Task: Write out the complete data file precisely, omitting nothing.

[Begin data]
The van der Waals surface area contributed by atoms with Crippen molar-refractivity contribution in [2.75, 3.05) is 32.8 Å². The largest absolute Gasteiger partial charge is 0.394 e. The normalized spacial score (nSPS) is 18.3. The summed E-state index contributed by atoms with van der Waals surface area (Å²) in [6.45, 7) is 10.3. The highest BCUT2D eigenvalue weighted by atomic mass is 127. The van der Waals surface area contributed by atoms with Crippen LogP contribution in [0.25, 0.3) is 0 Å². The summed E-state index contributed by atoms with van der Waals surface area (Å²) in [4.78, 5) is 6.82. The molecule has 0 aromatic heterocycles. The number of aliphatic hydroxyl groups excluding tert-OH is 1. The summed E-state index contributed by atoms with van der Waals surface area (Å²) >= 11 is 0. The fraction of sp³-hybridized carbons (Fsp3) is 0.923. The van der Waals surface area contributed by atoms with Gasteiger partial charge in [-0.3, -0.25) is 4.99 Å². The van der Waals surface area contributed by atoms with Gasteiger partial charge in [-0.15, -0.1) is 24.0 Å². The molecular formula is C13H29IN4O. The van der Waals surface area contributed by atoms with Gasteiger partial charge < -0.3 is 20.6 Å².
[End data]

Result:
The van der Waals surface area contributed by atoms with Crippen molar-refractivity contribution in [2.75, 3.05) is 32.8 Å². The largest absolute Gasteiger partial charge is 0.394 e. The normalized spacial score (nSPS) is 18.3. The summed E-state index contributed by atoms with van der Waals surface area (Å²) in [6.45, 7) is 10.3. The highest BCUT2D eigenvalue weighted by atomic mass is 127. The van der Waals surface area contributed by atoms with Crippen LogP contribution in [0.25, 0.3) is 0 Å². The summed E-state index contributed by atoms with van der Waals surface area (Å²) in [4.78, 5) is 6.82. The molecule has 0 aromatic heterocycles. The number of aliphatic hydroxyl groups excluding tert-OH is 1. The summed E-state index contributed by atoms with van der Waals surface area (Å²) >= 11 is 0. The fraction of sp³-hybridized carbons (Fsp3) is 0.923. The van der Waals surface area contributed by atoms with Gasteiger partial charge in [-0.3, -0.25) is 4.99 Å². The van der Waals surface area contributed by atoms with Gasteiger partial charge in [-0.15, -0.1) is 24.0 Å². The molecular formula is C13H29IN4O. The van der Waals surface area contributed by atoms with Gasteiger partial charge < -0.3 is 20.6 Å².